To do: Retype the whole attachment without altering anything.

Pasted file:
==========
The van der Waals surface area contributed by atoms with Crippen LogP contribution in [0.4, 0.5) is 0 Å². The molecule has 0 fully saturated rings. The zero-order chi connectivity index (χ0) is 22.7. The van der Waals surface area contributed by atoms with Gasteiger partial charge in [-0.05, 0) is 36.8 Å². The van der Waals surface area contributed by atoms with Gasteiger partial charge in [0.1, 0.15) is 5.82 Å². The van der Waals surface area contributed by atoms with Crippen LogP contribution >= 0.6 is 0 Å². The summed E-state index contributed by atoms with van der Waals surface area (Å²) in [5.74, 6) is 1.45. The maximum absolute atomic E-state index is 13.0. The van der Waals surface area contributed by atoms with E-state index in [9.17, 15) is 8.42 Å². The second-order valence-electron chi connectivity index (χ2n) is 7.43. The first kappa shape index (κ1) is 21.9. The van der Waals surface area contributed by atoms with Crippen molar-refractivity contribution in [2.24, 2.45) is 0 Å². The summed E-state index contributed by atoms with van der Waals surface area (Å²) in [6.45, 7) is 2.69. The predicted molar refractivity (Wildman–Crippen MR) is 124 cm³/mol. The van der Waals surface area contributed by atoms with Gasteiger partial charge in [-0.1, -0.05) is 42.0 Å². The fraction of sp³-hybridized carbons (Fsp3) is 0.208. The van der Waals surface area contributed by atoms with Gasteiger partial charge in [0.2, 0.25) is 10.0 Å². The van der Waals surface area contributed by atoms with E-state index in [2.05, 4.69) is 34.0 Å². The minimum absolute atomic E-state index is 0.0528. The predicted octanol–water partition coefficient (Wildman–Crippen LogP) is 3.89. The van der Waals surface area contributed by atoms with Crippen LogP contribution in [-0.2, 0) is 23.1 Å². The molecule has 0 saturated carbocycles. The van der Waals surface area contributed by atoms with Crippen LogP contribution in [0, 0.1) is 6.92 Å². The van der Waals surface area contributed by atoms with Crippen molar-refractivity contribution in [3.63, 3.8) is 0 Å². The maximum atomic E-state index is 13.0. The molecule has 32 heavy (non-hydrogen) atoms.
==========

The van der Waals surface area contributed by atoms with Crippen LogP contribution in [0.4, 0.5) is 0 Å². The molecule has 0 fully saturated rings. The zero-order chi connectivity index (χ0) is 22.7. The van der Waals surface area contributed by atoms with Gasteiger partial charge in [-0.05, 0) is 36.8 Å². The van der Waals surface area contributed by atoms with Gasteiger partial charge in [0.1, 0.15) is 5.82 Å². The van der Waals surface area contributed by atoms with Crippen LogP contribution >= 0.6 is 0 Å². The summed E-state index contributed by atoms with van der Waals surface area (Å²) in [5.74, 6) is 1.45. The maximum absolute atomic E-state index is 13.0. The van der Waals surface area contributed by atoms with E-state index in [9.17, 15) is 8.42 Å². The second-order valence-electron chi connectivity index (χ2n) is 7.43. The first kappa shape index (κ1) is 21.9. The van der Waals surface area contributed by atoms with Crippen molar-refractivity contribution in [2.24, 2.45) is 0 Å². The summed E-state index contributed by atoms with van der Waals surface area (Å²) in [6.45, 7) is 2.69. The predicted molar refractivity (Wildman–Crippen MR) is 124 cm³/mol. The van der Waals surface area contributed by atoms with Gasteiger partial charge in [-0.1, -0.05) is 42.0 Å². The fraction of sp³-hybridized carbons (Fsp3) is 0.208. The van der Waals surface area contributed by atoms with Gasteiger partial charge in [0.2, 0.25) is 10.0 Å². The van der Waals surface area contributed by atoms with E-state index in [2.05, 4.69) is 34.0 Å². The minimum absolute atomic E-state index is 0.0528. The predicted octanol–water partition coefficient (Wildman–Crippen LogP) is 3.89. The van der Waals surface area contributed by atoms with Crippen LogP contribution in [-0.2, 0) is 23.1 Å². The molecule has 0 saturated carbocycles. The van der Waals surface area contributed by atoms with Crippen LogP contribution in [0, 0.1) is 6.92 Å². The van der Waals surface area contributed by atoms with Crippen molar-refractivity contribution in [3.63, 3.8) is 0 Å². The maximum atomic E-state index is 13.0. The molecule has 32 heavy (non-hydrogen) atoms.